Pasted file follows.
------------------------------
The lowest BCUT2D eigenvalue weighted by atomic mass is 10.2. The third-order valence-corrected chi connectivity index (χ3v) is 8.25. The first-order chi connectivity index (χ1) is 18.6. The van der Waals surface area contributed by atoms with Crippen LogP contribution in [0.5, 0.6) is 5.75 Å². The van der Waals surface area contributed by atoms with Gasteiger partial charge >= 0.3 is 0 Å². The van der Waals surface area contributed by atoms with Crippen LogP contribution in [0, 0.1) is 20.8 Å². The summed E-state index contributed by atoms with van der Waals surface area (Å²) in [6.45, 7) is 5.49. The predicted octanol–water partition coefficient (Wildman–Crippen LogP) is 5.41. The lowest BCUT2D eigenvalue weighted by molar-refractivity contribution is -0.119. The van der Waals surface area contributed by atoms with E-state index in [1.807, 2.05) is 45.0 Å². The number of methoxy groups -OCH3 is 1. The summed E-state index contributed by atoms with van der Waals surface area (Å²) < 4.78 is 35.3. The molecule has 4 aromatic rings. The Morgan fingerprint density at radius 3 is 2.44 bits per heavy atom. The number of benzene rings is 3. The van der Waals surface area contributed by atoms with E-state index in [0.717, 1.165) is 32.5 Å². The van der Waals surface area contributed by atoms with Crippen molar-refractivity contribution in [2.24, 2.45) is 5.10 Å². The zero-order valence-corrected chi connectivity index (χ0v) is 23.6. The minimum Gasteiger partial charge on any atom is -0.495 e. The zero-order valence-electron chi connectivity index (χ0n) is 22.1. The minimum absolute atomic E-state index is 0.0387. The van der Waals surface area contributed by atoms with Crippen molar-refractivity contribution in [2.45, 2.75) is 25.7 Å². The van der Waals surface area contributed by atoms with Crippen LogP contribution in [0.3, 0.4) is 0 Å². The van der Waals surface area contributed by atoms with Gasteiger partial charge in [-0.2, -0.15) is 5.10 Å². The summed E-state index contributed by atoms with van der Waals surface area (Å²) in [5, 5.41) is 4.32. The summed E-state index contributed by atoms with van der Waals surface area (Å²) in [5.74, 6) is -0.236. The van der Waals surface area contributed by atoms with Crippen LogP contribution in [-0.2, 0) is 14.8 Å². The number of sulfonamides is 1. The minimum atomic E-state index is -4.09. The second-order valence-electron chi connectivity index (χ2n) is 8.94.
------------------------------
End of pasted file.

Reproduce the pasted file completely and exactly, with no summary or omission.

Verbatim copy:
The lowest BCUT2D eigenvalue weighted by atomic mass is 10.2. The third-order valence-corrected chi connectivity index (χ3v) is 8.25. The first-order chi connectivity index (χ1) is 18.6. The van der Waals surface area contributed by atoms with Crippen LogP contribution in [0.5, 0.6) is 5.75 Å². The van der Waals surface area contributed by atoms with Gasteiger partial charge >= 0.3 is 0 Å². The van der Waals surface area contributed by atoms with Crippen LogP contribution in [0, 0.1) is 20.8 Å². The summed E-state index contributed by atoms with van der Waals surface area (Å²) in [6.45, 7) is 5.49. The predicted octanol–water partition coefficient (Wildman–Crippen LogP) is 5.41. The lowest BCUT2D eigenvalue weighted by molar-refractivity contribution is -0.119. The van der Waals surface area contributed by atoms with E-state index in [1.807, 2.05) is 45.0 Å². The number of methoxy groups -OCH3 is 1. The summed E-state index contributed by atoms with van der Waals surface area (Å²) < 4.78 is 35.3. The molecule has 4 aromatic rings. The Morgan fingerprint density at radius 3 is 2.44 bits per heavy atom. The number of benzene rings is 3. The van der Waals surface area contributed by atoms with E-state index in [0.717, 1.165) is 32.5 Å². The van der Waals surface area contributed by atoms with Crippen molar-refractivity contribution in [2.24, 2.45) is 5.10 Å². The zero-order valence-corrected chi connectivity index (χ0v) is 23.6. The minimum Gasteiger partial charge on any atom is -0.495 e. The zero-order valence-electron chi connectivity index (χ0n) is 22.1. The minimum absolute atomic E-state index is 0.0387. The van der Waals surface area contributed by atoms with Crippen molar-refractivity contribution in [2.45, 2.75) is 25.7 Å². The van der Waals surface area contributed by atoms with Crippen LogP contribution in [0.3, 0.4) is 0 Å². The van der Waals surface area contributed by atoms with Gasteiger partial charge in [-0.2, -0.15) is 5.10 Å². The summed E-state index contributed by atoms with van der Waals surface area (Å²) in [5, 5.41) is 4.32. The summed E-state index contributed by atoms with van der Waals surface area (Å²) in [5.74, 6) is -0.236. The van der Waals surface area contributed by atoms with Crippen LogP contribution in [-0.2, 0) is 14.8 Å². The number of sulfonamides is 1. The minimum atomic E-state index is -4.09. The second-order valence-electron chi connectivity index (χ2n) is 8.94.